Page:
Maddie's® Shelter Medicine Program at Cornell

Shelter Dogs  

Maddie's® Shelter Medicine Program at Cornell


Wellness is defined as the maintenance of good health. Both physical health and behavioral (or emotional) health comprise wellness. A wellness program in animal shelters must address both physical and behavioral health.

Pet Wellness = Physical Health + Emotional (Behavioral) Health

Cats and dogs experience many stressors in animal shelters beginning at the moment of admission. Even under the best possible conditions, animal shelters are stressful by their very nature: incoming animals are confined and exposed to varying intensities of new and novel stimuli. When confined long-term, cats and dogs commonly experience anxiety and social isolation, and may receive inadequate mental stimulation and exercise, all of which can adversely affect their physical and behavioral health.

Emotional health directly impacts physical health in animals. When animals experience behavioral stress their immune systems become impaired, making them more susceptible to infectious diseases and harder for the animal to fight infections when they occur.

Basic physical health of cats and dogs should be systematically addressed through a wellness program. Protocols should include provisions for vaccination, disease recognition and response, parasite control, spay/neuter, identification, and proper nutrition and exercise.

It is important to recognize that behavioral health is equally as important as physical health. A behavioral wellness program starts with proactive strategies to decrease stress from the moment animals arrive at the shelter until the moment that their stay ends. From gentle handling techniques to humane housing units to behavioral enrichment programs, prevention is key when addressing behavioral health in the shelter. For more information on behavioral care in the shelter, click on the behavior & training link in the sidebar.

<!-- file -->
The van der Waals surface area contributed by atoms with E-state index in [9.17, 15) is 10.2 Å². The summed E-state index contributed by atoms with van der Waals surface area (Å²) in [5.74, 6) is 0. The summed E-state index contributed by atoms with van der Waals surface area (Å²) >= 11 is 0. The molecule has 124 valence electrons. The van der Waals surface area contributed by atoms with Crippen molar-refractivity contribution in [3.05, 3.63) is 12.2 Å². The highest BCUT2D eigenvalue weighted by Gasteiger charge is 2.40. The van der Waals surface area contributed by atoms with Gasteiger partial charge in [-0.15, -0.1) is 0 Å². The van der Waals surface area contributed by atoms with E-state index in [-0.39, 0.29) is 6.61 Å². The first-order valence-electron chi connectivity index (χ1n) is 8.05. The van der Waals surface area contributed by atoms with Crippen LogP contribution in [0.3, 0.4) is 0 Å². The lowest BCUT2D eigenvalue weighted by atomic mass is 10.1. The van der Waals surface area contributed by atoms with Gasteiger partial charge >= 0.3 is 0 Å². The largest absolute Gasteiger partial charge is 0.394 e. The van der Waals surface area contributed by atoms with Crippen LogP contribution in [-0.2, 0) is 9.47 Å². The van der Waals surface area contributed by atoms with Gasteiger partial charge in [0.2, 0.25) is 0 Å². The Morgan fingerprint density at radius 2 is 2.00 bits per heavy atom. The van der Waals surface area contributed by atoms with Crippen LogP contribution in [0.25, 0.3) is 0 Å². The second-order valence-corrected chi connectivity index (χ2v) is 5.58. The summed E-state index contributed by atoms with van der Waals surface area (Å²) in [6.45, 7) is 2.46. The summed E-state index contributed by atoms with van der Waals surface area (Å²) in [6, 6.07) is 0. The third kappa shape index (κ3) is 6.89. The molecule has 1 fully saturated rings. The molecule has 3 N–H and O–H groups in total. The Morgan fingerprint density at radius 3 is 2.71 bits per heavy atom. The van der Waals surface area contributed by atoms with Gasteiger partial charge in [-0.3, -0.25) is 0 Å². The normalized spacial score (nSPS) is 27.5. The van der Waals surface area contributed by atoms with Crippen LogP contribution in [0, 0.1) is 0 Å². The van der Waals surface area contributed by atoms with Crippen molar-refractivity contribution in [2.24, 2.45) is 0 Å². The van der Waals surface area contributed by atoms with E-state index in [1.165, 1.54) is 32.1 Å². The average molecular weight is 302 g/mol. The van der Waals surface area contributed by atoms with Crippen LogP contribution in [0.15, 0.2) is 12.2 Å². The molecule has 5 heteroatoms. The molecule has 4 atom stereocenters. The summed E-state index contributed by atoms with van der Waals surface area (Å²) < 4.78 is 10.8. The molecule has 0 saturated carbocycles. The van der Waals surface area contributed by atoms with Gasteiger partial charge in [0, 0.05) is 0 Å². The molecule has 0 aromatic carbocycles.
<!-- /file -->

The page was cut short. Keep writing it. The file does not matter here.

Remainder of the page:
In addition to addressing the animals themselves, evaluating the shelter environment is also very important when developing a wellness program for an animal shelter. Proactive measures include implementation of protocols to maintain clean, sanitary environments that are not overcrowded where animals are segregated (by species and health status) and provided with regular daily schedules of care by well-trained, dedicated staff. Click on the following links from for further helpful information regarding shelter environment health: